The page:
The stakes are high for “brand” logos and designs, both symbolic and emblematic. Gucci, in its warning over the sale of “counterfeit” items using its “label”, quite rightly raised the question of “brand intellectual property“. In a society where we consume also, if not mainly, appearances or pipe dreams, brand names in both senses define worth. Today, the Western media perceives China as a country in which wealth has become almost the sole reference for judging a person’s worth. Luxury products have become indicators not only of financial success, but also significant factors in establishing interpersonal relations. Some “rich” wear t-shirts and trousers stamped with the Gucci logo from head to toe, and in this way affirm, in a conspicuous manner, their control over this code and their buying power.
The symbolic and emotional value attached to the paper object ultimately exceeds its monetary significance. As “mediator”, the paper object transmits the wishes and tribute of the living to the dead and the gods. This is why it is not a simple conversion of symbolic value. The deliberate purchase of a luxury product testifies to the buyer’s esteem towards the receiver. But the alternative choice of a watch or a piece of clothing without a fancy label can attest to the idea of sentiment being privileged and that affection can manifest itself through the object’s low cost. This is a very personal practice to distance oneself from this custom of paper offering that is more and more related to luxury, encouraged by the consumer society.
A noteworthy fundamental aspect is that the rite of burning paper objects attests to the persistence of a shared “metaphysical” belief concerning what life after death is. The life of a paper object is surely very short compared to the time to manufacture and then reduce it to ashes, but it is quite long with respect to its evolution in the hereafter; it is supposed to exist forever and last for eternity in the ancestral world, as needed objects to “live”. The ritual in which these objects burn and disappear slowly and progressively is a process of transmutation of their lifeworld calling for the respect of certain attitudes. For example, we are not supposed to take our eyes away from the flames while the objects are burning and decomposing into ashes. It should be stressed that the objects must be completely burned up to be sure the ancestors have “completely received” the items. The objects lose their initial morphology, their material shape, but with the promise of their rebirth16 they acquire a beauty, a function, and a brand-new value.
However, such wishes translate into the expectation of a gift-exchange. They attest to a desire for reciprocity formulated by the living addressed to the gods, ancestors or spirits, the request implicit or the explicit expectation to receive protection in exchange. Readings in terms of gift and gift-exchange regarding this “sacrifice” are not lacking. Objects are destroyed and go up in smoke, though there is a fabrication cost and a purchase price, just as, noted by Mauss, in the Western world we allow flowers to fade away or leave purified foods on tombs of the deceased to rot. These are live and real donations to loved ones in the hereafter. The principle is the same: a gift-exchange is elicited from the ancestors and the gods.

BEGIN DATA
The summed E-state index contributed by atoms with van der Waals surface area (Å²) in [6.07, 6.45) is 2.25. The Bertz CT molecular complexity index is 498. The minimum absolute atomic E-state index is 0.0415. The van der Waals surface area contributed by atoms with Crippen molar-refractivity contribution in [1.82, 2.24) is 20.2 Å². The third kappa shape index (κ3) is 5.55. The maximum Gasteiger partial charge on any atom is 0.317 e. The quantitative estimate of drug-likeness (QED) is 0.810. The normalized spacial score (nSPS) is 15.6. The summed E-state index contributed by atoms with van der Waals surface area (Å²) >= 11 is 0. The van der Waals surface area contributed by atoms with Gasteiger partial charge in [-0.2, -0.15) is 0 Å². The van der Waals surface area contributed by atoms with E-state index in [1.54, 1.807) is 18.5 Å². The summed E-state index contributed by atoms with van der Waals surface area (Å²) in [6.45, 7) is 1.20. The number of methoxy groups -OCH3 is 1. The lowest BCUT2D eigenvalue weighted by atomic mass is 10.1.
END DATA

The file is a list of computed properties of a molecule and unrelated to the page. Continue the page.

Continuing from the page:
We can also refuse to take into account readings in terms of ritual homage, veneration or formal commemoration to the deceased or to those who seek only return on investment and material benefit. In this case, we must refer to anthropologist Janet Scott, who suggests that these paper offerings will endure by fulfilling another purpose: to create and ensure in a concrete fashion, that the hereafter in which the ancestors have been called to reside, exists.
In short, the hereafter does not exist per se and passage into it is not at all automatic; the dead need the devotion, the attention and the care of the living. “In such exchanges” she writes, “the ideology of filial piety takes an authentically concrete form such that the ancestors are provided for by the offerings (which makes Hell less awful). The hereafter is actively created and Hong Kong practitioners are anything but passive in their cult and determination to shape the world of the hereafter.”17 “Practitioners are solicitous about supplying not only a large quantity but also a large variety of materials and providing the latest in terms of technology and fashion in such a way that the world as it was known by the deceased is reproduced in a credible and up-to-date manner.”18
Sweater in paper labeled冥府服装 “clothing for Hells” and 50 yuan banknotes from Hells. Hong Kong, collection Jing Wang, 2016.
© photograph, Manuel Charpy
The success of luxury product reproductions has aroused a number of reservations and criticisms in modern China in the name of official Communist egalitarian ideology, even if growth, these last decades, has been based on industry and commerce commensurate with a capitalist regime. Conversely, one could be excused for thinking that the production of paper objects affordable to all strata of a population ideally compensates the current inequalities and affords the promise of a reestablishment of equality between the rich and the poor in the hereafter, as does traditional Christian religion narratives, as does communism. On another religious note, since it is very much a question of comfort brought to the deceased to “shorten the time until rebirth”19, it must be noted that the Buddhisation and even more so the Christianisation of traditional beliefs introducing the themes of reincarnation and redemption, is an additional issue in the renewal of offerings and the cultivation of exchanges with the deceased. As Vincent Gossaert remarks, “Supplementing the Confucianist ancestor cult, Buddhism, from its introduction in China, opened the possibility of an additional cult, due to the monk’s intervention. Thanks to them the deceased saw their posthumous fate improved by the merit brought to them. This Buddhist concession to filial piety further increased the duties of the mourners. It has been justified by the intervention of a rather long-time trial in Purgatory, between death and reincarnation, during which the heirs need to support the deceased.”20
The myth making Chinese otherness exotic in the field of spiritual preoccupations, such as the materiality of the unseen, is to be revisited as imitation paper clothing urges us to reenact contemporary material life.21